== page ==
Although there is much that the guitar teacher and player's music owes to the blues, the majority of this CD lies honestly (and this is a good thing) away from the typical blue note and pentatonic scale progressions often found within the genre.
"Kingsport," a three-piece (bass, drum and guitar) tune about a town where Reid once lived as a child gets things nicely started. "Lot 49" follows and is a three-minute and 59-second mellow number named after the book "The Crying of Lot 49" by Pynchon. Reid breaks out the guitar synthesizer for "Brigs of Ayr," a song about a haunting and mysterious picture he and his wife found while on their honeymoon in England.
A Songbird acoustic guitar joins the session on the instrumental "The Dying Tree," a touching and tender memorial to all whom gave their lives during the Civil War. "August 8," a symphonic poem for string orchestra that changed Reid's life after first hearing produces one of the CDs most enjoyable moments. Reid has mastered the guitar synthesizer as well as music composition/theory and it shows on this eight-minute and 20-second atmospheric number.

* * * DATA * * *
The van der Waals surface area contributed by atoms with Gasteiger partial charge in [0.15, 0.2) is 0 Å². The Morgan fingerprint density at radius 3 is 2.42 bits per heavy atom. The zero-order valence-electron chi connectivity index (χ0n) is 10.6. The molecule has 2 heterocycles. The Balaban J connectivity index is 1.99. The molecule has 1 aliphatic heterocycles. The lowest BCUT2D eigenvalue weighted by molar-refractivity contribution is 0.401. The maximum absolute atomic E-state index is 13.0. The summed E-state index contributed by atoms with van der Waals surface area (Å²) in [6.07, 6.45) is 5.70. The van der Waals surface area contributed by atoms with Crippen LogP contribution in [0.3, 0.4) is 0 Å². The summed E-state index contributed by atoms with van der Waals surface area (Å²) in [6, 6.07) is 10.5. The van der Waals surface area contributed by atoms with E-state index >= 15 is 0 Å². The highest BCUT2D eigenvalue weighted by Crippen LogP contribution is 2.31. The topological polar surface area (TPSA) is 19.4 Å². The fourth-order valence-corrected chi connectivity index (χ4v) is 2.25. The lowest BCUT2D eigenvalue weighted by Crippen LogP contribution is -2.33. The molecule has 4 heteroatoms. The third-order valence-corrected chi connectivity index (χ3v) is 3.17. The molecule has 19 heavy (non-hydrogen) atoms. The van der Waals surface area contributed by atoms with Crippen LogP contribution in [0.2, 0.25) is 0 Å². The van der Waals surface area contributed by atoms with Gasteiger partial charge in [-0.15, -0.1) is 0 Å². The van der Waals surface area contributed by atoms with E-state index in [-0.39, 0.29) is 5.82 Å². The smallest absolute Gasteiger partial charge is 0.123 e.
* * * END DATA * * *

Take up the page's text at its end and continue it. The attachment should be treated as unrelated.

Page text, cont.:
His blues background reappears on "Terrise," a guitar-driven number that Reid's liner notes describes as "a world that musician's refer to as 'the zone.'" The CD's only cover is a tune written by Steve Morse (Deep Purple, Dixie Dregs, and Kansas) called "Aftershock" ("cover songs rock…").
The Arizona resident has waxed a fine jazz/rock-fusion album that admirers of early Jeff Beck will find stimulating. Reid does make the occasional trip out of Arizona and even the country (Canada) for a music festival or three. If his name appears in a local music calendar listing, you just might want to go and check him and his proficient guitar phrasing out. Betcha' that you end up buying one of his CDs.
This review is copyright © 2000 by Matt Alcott, and Blues On Stage, all rights reserved.